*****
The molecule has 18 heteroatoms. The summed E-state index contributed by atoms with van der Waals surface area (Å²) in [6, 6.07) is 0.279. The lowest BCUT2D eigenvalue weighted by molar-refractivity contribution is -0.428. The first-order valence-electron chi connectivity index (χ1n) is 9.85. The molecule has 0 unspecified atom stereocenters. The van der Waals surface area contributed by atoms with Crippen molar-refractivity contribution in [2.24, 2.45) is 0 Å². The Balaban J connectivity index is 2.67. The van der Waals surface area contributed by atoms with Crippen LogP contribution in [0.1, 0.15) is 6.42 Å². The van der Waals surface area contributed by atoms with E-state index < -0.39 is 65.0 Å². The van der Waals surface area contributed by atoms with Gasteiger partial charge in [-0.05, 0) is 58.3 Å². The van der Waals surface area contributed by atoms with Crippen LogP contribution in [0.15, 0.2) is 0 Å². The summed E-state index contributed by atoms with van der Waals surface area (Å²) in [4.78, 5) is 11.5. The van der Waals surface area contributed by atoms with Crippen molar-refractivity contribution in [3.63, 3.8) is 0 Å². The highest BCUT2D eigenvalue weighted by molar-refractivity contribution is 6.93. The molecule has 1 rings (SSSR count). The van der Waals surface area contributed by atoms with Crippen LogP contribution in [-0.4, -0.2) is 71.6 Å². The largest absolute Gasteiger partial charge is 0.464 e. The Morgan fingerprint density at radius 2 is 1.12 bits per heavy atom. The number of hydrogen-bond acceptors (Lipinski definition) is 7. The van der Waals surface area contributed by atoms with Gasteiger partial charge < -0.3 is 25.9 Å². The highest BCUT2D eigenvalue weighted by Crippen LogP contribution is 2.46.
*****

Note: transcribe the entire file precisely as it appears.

The molecule has 18 heteroatoms. The summed E-state index contributed by atoms with van der Waals surface area (Å²) in [6, 6.07) is 0.279. The lowest BCUT2D eigenvalue weighted by molar-refractivity contribution is -0.428. The first-order valence-electron chi connectivity index (χ1n) is 9.85. The molecule has 0 unspecified atom stereocenters. The van der Waals surface area contributed by atoms with Crippen molar-refractivity contribution in [2.24, 2.45) is 0 Å². The Balaban J connectivity index is 2.67. The van der Waals surface area contributed by atoms with Crippen LogP contribution in [0.1, 0.15) is 6.42 Å². The van der Waals surface area contributed by atoms with E-state index < -0.39 is 65.0 Å². The van der Waals surface area contributed by atoms with Gasteiger partial charge in [-0.05, 0) is 58.3 Å². The van der Waals surface area contributed by atoms with Crippen LogP contribution in [0.15, 0.2) is 0 Å². The summed E-state index contributed by atoms with van der Waals surface area (Å²) in [4.78, 5) is 11.5. The van der Waals surface area contributed by atoms with Crippen molar-refractivity contribution in [3.63, 3.8) is 0 Å². The highest BCUT2D eigenvalue weighted by molar-refractivity contribution is 6.93. The molecule has 1 rings (SSSR count). The van der Waals surface area contributed by atoms with Crippen LogP contribution in [-0.4, -0.2) is 71.6 Å². The largest absolute Gasteiger partial charge is 0.464 e. The Morgan fingerprint density at radius 2 is 1.12 bits per heavy atom. The number of hydrogen-bond acceptors (Lipinski definition) is 7. The van der Waals surface area contributed by atoms with Gasteiger partial charge < -0.3 is 25.9 Å². The highest BCUT2D eigenvalue weighted by Crippen LogP contribution is 2.46.